A The standard mediation agreement which would be signed by the parties prior to the commencement of a mediation states that exchanges during the mediation are “Without Prejudice” unless and until a written settlement is signed by all parties to the mediation.
Q I am in dispute with my supplier over the quality of its goods and am aware that it had a mediation with one of its other customers which resulted in a concluded written settlement. Surely I must be able to see the “Without Prejudice” exchanges if a concluded settlement was reached.
A No. You cannot unless both parties to the mediation agreement agree. It is not sufficient for one of the parties to agree if the other does not waive its rights to the protection afforded by “Without Prejudice”.
Q What about perjury and blackmail? That sounds an interesting exception?
A This exception applies in circumstances in which evidence provided under the “Without Prejudice” banner would, if excluded from the court, serve to allow perjury, blackmail or other unambiguous impropriety.
Q Can you give me some examples?
A A person admitted that his claim was not genuine, but would proceed with it even if that amounted to blackmailing the defendant. Another is an instance in which one party said to the other that he would make his assets judgment proof if the claimant pursued the claim against him.
Q What about the situation in which a person’s case as presented to the court is inconsistent with an admission made in “Without Prejudice” exchanges?
A This is a tricky area. The court has said that it is not the inconsistency between an admission made in “Without Prejudices” communications and a party’s formal pleaded case in court proceedings that loses a party the protection afforded by “Without Prejudice”. It is the fact that that privilege itself is being abused that does so. Each case needs to be looked at individually when such a possible exception to the rule applies.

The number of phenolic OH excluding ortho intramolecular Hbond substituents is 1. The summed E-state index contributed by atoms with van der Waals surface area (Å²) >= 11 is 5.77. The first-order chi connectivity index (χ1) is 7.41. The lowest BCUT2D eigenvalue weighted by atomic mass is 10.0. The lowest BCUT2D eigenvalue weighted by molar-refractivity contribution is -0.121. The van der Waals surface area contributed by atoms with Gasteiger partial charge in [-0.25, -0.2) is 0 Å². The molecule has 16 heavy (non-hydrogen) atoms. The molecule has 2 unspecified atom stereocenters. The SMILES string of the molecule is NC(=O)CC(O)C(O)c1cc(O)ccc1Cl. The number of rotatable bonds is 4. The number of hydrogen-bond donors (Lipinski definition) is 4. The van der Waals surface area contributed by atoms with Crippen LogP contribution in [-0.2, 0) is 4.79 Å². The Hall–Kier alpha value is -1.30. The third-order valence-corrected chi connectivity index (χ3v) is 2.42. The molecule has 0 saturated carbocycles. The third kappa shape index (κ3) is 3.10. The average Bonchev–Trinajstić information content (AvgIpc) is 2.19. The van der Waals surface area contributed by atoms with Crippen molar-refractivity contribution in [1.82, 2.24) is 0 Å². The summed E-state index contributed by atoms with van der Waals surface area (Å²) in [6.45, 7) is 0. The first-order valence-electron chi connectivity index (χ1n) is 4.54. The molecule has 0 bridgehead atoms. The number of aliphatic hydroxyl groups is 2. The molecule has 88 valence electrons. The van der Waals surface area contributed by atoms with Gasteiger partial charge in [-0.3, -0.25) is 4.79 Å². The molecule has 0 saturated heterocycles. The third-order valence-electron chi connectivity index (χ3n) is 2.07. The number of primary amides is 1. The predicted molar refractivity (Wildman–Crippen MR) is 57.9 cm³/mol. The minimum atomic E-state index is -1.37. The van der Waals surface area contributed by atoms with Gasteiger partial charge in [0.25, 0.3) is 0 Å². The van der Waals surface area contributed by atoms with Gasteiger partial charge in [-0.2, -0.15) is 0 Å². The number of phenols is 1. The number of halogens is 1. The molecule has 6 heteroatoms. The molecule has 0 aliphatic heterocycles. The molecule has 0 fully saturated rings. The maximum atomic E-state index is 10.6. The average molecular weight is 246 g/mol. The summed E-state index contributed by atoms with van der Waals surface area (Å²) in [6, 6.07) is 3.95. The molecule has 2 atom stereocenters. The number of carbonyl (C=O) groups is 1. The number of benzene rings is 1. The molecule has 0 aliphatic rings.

Q What is the position if court proceedings are delayed but there have been ongoing “Without Prejudice” negotiations and one party tries to apply to strike out the claim because of delay?
A If a party were to make such an application in such circumstances then the other party would be entitled to explain to the court the history of the “Without Prejudice” negotiations to explain the apparent delay. However, care must be taken as to how much one tells the court as to the exact content of those exchanges. One could inadvertently lose the protection of “Without Prejudice” if too much is said about who has said what to whom.
Q One final question. When might one want to show “Without Prejudice” communications as evidence of the reasonableness of an offer?
A A common scenario arises when a party, party ‘A’, settles his dispute with another party, party ‘B’, by paying B a sum of money. Party A tells a further party, party ‘C’, that C was responsible for some or all of B’s loss. Party A will often be looking to recover from C some or all of the sum by which he is out of pocket. As is often the case, C may argue that A should not have paid B so much money. In such circumstances, the “Without Prejudice” exchanges between A and B should be produced as they are relevant to the issue as to whether the settlement was reasonable or not.
We trust the above question and answer scenario deals with your various queries in relation to the meaning and interpretation of the “Without Prejudice” rule, but if we have not covered something that you have had to deal with or is of interest to you, please contact Peter Taylor.